How many books make up the 5 Books of Moses? You might think that there are five but really there may be seven. Or perhaps five.
There are two curious signs, the 2 inverted Nun in Numbers 10, 34, that serve as a subject of various Midrashic comments. The purpose of these signs is mysterious; we don't even know what they are supposed to look like . The fact is that there exist different traditions were they are upside down or read left to right or half left to right and half regular. Since we do not know what their shapes in truth are, it is hard to relate them to the other findings of unusual nun's, seven examples in Psalms 107 and, perhaps another example in the verse "…and Terach died in Haran ( Genesis 11, 32) . The different Midrashic explanation to this ancient phenomenon nicely illustrate the various approaches that Midrash can employ.
This sections has small signs around it, meaning, that this is not its real place. Rebbi says: That is not the reason but because (these verses) are considered a book of its own. The saying of R. Shmuel Bar Nachmeini , "She set its pillars seven - this is seven book of the Torah", follows whom? It follows Rebbi. Who is the Tanna who argues against Rebbi? It is R. Shimon Ben Gamliel. R. Shimon Ben Gamliel says: This section will be uprooted from its place and written in its rightful place in the future (but for now it is in its correct location). Why is it written here? So as to separate between first and second retribution . Second retribution is "and the people grumbled". First retribution is "and they traveled form the mountain of G-d ( i.e., they eagerly run away from G-d's presence)". Where is it its appropriate place? R. Ashi says: In the section on encampments (Shabbos 115-116).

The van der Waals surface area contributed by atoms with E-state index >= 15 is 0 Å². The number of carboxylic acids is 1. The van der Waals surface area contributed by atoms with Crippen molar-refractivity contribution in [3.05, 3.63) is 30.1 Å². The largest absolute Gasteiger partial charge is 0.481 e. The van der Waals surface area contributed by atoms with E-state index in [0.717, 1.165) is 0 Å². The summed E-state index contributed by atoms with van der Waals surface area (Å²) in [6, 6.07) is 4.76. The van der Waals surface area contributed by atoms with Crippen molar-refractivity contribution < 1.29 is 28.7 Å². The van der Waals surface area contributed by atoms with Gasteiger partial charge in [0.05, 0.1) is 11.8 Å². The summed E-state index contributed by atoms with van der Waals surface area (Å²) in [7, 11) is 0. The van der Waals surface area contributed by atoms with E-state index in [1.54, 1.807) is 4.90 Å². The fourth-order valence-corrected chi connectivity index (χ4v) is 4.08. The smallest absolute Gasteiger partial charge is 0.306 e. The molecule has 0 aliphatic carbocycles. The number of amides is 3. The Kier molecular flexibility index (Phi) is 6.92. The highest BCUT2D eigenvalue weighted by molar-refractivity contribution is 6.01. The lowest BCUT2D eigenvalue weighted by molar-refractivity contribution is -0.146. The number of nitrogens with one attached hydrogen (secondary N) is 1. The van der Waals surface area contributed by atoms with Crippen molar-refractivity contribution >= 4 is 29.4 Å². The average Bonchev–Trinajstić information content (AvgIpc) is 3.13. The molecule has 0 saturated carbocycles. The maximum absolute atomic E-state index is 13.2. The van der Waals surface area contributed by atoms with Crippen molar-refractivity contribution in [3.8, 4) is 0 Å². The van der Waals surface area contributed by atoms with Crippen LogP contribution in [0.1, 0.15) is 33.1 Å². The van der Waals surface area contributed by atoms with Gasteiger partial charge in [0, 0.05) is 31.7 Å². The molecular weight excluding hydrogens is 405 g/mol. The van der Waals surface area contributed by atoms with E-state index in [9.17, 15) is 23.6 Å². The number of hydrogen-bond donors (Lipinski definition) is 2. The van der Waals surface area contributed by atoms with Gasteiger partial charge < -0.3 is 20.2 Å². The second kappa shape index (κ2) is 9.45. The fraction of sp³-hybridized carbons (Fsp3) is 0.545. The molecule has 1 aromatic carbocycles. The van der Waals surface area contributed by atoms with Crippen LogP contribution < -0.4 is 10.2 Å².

The two Tannaim disagree whether this section belongs in its current location at present time. According to Rebbi it does for it demarcates a separate book of Torah. As a result there are three books in Numbers. The first book thematically belongs to Leviticus, the last to Deuteronomy and these two verses are transitional. R. Shimon states that it is in a good place for now but will ultimately be moved to an even more appropriate place. Both solve this difficult problem by recourse to a radical pshat explanation.
2. Halachic derash
A book that became erased and there remain in it 85 letters, like the section :and it was when the Ark was carried", renders hands impure (Yadaim 3,5) .
The section is set apart so as to encode a Halacha.
3. These verses were incorporated in to the Torah from the prophecy of Eldad and Meidad. Their prophecy so remained and was explained by the Ezekiel: "So says the Lord, G-d. Are you the one of whom I have spoken in the days of yore through prophets of Israel . And some say that there was a hidden book (of prophecy) (Midrash Chaseiros V'Yoseiros).
This midrash suggests that these verses were placed into an apparently inappropriate place because they contained the prophecy of Eldad and Meidad. The placement of a few sentences of a prophecy that is of relevance for later generations but of a prophet who did not merit his own book is not an uncommon occurrence throughout Tanach. Thus Netsiv writes: " Song of Songs – that was composed out of many separate songs of which many were composed through Ruach Hakodesh by others (not Solomon). For example the song “tell me…(1,7)” was said by Moshe as is explained in the Sifri… Also the verse “kiss me…” (1,2) was received (as tradition) by our Rabbis to have been written prior to Solomon and they asked :When was it composed?”. Similarly “We have a little sister (8,8)” was said at the days of Avraham, as explained in Genesis Rabba, section Lech Lecha. Solomon gathered songs through the Holy Spirit and also added of his own and fashioned it into one song. This is also like this regarding the book of Psalms that his father produced and which was called by his name even though it contains songs that were said by others…. So it says in Pesachim 117a that all the praises in the Psalms David said, as it says”completed songs of David son of Jesse”, because David edited and added to them. So also Solomon gathered verses that he had at hand and added many others of his own and made of it into one song… There are songs that were composed with a certain meaning at one time and Solomon adjusted it through Ruach Hakodesh for a different time”. (Rina Shel Torah 1,1)